The continuing use of AD and BC is not only factually wrong but also offensive to many who are not Christians.
What year is it? This most basic of historical questions yields no universal answer. For Orthodox Jews, counting from the putative creation of the universe, the October 2009 issue of History Today, where this article first appeared, was published Anno Mundi 5770. According to the Muslim lunar calendar, dating from Muhammad's Hijra (flight or emigration) from Mecca, it is now ah 1430. Persians, Mayans, Jains, even Freemasons, all have their own eras. But it is the Christian era, counting 'the years of the Lord' from the birth of Christ, that is now ubiquitous in business, politics and historical writing. In that system, it is 2009 - but should one say ad 2009 or, as is increasingly common among scholars, 2009 CE - 2009 of the 'Common Era'?
The Common Era retains a Christian reference point - the birth of Christ - but this may be regarded as a historical accident of globalisation. As former UN General Secretary Kofi Annan put it in a statement marking the turn of the millennium: The Christian calendar no longer belongs exclusively to Christians.' For some, these are fighting words: the Southern Baptist Convention resolved, also in 2000, to resist the 'revisionism' implicit in the CE/BCEsystem and to retain AD 'as a reminder to those in this secular age ... that history Is ultimately His Story'.
The AD/BC chronology is not so ancient as some proponents suppose; nor is the CE/BCE system so recent. For the first five centuries of their religion, Christians marked time according to local conventions, usually from the legendary foundation of Rome (753 BC), or from the Diocletian reforms (284 AD). In a sixth-century treatise on the calculation of Easter, Dionysius 'the Little' first proposed to count from the birth of Christ to avoid honouring the hated persecutor Diocletian. His idea was popularised in England by the Venerable Bede, who added the notion of counting backwards for dates 'Before Christ'. However, it only gained universal acceptance among Christians in the 15th century. Meanwhile, in 1615 Johannes Kepler used the phrase anno aerae nostrae vulgaris (in the year of our common era) in an astronomical table and 'Common Era' or its equivalents are known, if rare, in 18th-century works such as the Encyclopaedia Britannica of 1797.
Since the Christian and the secular chronologies yield identical dates (ad 2009 equals 2009 CE) why convert from one to the other? Isn't this an example of political correctness run wild, the Chronometrie equivalent of replacing 'Merry Christmas' with 'Happy Holidays'?
I don't think so. Consider, for example, the historical problems raised by using the AD/BC system to discuss a relatively uncontroversial fact the dating of the biblical Book of Daniel. Scholars agree that most of it was written in the early second century BC, during the reign of Antiochus Epiphanes, who outlawed Judaism and defiled the Temple with a golden image of himself (the miracles attending the rededication of the Temple give us the Jewish festival of Hanukkah).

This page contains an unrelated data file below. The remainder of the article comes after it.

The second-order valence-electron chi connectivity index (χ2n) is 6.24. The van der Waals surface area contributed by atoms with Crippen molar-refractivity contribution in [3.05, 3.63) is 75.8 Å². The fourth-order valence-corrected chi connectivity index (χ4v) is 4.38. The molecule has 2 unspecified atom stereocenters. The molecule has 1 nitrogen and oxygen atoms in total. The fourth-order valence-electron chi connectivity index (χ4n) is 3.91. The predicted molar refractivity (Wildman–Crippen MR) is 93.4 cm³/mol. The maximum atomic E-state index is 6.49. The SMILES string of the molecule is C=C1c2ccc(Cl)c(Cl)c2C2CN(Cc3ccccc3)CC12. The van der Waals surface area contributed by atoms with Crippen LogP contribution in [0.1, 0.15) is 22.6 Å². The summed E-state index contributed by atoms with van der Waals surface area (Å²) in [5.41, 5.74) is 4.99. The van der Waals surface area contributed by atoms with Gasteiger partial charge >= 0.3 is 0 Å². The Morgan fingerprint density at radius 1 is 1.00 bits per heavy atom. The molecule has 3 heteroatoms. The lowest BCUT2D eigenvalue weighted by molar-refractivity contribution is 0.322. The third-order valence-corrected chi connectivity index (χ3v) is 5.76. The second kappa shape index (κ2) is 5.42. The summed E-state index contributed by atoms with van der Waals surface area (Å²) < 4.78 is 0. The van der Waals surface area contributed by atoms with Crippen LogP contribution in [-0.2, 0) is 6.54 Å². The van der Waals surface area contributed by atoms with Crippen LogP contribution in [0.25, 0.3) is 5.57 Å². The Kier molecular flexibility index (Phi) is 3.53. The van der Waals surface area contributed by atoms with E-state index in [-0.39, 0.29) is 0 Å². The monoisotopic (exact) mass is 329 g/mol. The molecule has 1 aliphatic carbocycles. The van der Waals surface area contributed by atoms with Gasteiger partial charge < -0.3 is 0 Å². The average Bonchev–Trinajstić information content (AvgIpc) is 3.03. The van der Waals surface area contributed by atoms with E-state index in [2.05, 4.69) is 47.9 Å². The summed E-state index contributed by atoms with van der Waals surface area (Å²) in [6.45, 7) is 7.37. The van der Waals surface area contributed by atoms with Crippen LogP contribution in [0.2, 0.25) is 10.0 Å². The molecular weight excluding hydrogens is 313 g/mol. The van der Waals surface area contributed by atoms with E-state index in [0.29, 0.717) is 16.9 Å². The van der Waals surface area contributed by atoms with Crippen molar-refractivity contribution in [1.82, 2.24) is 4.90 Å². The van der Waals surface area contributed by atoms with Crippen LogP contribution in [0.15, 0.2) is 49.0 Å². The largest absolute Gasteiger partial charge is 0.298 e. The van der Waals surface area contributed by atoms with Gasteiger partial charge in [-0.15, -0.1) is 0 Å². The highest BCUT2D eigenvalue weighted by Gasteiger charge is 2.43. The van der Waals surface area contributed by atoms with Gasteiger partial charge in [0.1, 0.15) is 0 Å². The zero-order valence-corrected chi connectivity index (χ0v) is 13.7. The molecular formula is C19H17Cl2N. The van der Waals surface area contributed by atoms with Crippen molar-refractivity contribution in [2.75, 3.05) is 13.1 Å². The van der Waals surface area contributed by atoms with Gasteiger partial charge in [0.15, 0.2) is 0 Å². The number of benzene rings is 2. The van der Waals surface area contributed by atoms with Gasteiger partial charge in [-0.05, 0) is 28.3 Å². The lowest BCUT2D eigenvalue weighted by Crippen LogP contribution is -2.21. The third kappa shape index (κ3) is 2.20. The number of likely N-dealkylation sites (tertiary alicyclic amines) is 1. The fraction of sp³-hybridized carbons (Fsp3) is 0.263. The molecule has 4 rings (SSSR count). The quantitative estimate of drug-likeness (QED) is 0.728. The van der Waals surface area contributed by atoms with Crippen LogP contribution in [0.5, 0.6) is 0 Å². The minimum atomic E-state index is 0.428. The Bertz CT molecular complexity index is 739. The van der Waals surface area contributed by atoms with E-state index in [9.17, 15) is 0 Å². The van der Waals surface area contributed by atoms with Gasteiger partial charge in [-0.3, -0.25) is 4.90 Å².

Daniel is sacred to Christians and Jews; it is part of the Christian Old Testament and the Hebrew Bible. An impartial historian should not take sides on its interpretation within either religion. But to say that Daniel was written in a given century BC is to do so. BC means 'before Christ', and 'Christ' is English for the Greek Khristos or 'anointed one; a literal translation of Hebrew Messiah. Daniel owes its prominence in both Jewish and Christian thought to prophecies concerning the coming in glory of a 'son of man' (the Messiah) and his foundation of a 'holy kingdom of God'. The use of BC, however unintentionally, suggests that the prophesied Messiah arrived with Christ, whose birth initiated the kingdom of God on earth. Henceforth we have lived in the age of Christ's working in history: the years of Our Lord' - Anno Domini. The AD /BC notation presupposes, then, that the Christian interpretation of the Book of Daniel is the right one. In contrast, dating by 'Common Era' and 'Before Common Era' takes no side in such a discussion: it simply fixes an event in time.
Our temporal labels are saturated with religion. Weekdays commemorate Norse and Roman gods (compare English Thursday -'Thor's Day'- with French jeudi or 'Jove's Day'). Weekends derive from the Jewish Sabbath. Even our sexagesimal minutes and seconds come, ultimately, from the base-60 calculations of Babylonian astrology. If we can have pagan weeks, months and seconds, why not Christian years? Is not the CE/ BCE notation another attack, by secular culture, on Christianity?
Again, I don't think so. Weekdays and months are part of everyday speech and practice - attempts to change them, such as the Puritan campaign to number the days and thus avoid pagan idolatry, is an example of social engineering. Chronological notation, on the other hand, is part of the technical vocabulary of the historical disciplines. If we want our history to be religiously neutral, if we are practising pluralistic or non-religious scholarship, then we should acknowledge that time belongs to everyone, not just to Christians. Only then will our historical practice be truly common.
A final argument: the AD/BC system is factually wrong. Due to a misreading of the dates for Augustus Caesar, Dionysius the Little miscalibrated 1 ad. Christ was born, according to the best estimates, around 4 BC - an unproblematic statement in common-era notation, but one that would raise thorny theological issues should we say that Christ was born four years 'before Christ'.